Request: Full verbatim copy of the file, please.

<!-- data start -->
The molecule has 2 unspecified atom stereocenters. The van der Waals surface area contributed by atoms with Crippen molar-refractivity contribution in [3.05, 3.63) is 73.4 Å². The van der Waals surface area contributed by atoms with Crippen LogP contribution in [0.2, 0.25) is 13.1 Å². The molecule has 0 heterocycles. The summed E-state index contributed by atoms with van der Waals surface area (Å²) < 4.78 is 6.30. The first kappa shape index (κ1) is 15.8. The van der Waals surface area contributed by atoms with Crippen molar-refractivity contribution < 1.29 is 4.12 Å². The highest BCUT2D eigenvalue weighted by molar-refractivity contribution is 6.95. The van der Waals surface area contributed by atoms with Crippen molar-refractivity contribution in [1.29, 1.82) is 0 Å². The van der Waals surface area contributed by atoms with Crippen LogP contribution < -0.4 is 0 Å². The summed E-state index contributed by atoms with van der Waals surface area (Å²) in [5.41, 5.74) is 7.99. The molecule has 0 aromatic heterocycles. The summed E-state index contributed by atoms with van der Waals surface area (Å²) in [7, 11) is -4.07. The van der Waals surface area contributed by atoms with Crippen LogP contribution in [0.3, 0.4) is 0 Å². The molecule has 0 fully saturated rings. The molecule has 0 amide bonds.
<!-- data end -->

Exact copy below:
The molecule has 2 unspecified atom stereocenters. The van der Waals surface area contributed by atoms with Crippen molar-refractivity contribution in [3.05, 3.63) is 73.4 Å². The van der Waals surface area contributed by atoms with Crippen LogP contribution in [0.2, 0.25) is 13.1 Å². The molecule has 0 heterocycles. The summed E-state index contributed by atoms with van der Waals surface area (Å²) < 4.78 is 6.30. The first kappa shape index (κ1) is 15.8. The van der Waals surface area contributed by atoms with Crippen molar-refractivity contribution < 1.29 is 4.12 Å². The highest BCUT2D eigenvalue weighted by molar-refractivity contribution is 6.95. The van der Waals surface area contributed by atoms with Crippen molar-refractivity contribution in [1.29, 1.82) is 0 Å². The van der Waals surface area contributed by atoms with Crippen LogP contribution < -0.4 is 0 Å². The summed E-state index contributed by atoms with van der Waals surface area (Å²) in [5.41, 5.74) is 7.99. The molecule has 0 aromatic heterocycles. The summed E-state index contributed by atoms with van der Waals surface area (Å²) in [7, 11) is -4.07. The van der Waals surface area contributed by atoms with Crippen LogP contribution in [0.3, 0.4) is 0 Å². The molecule has 0 fully saturated rings. The molecule has 0 amide bonds.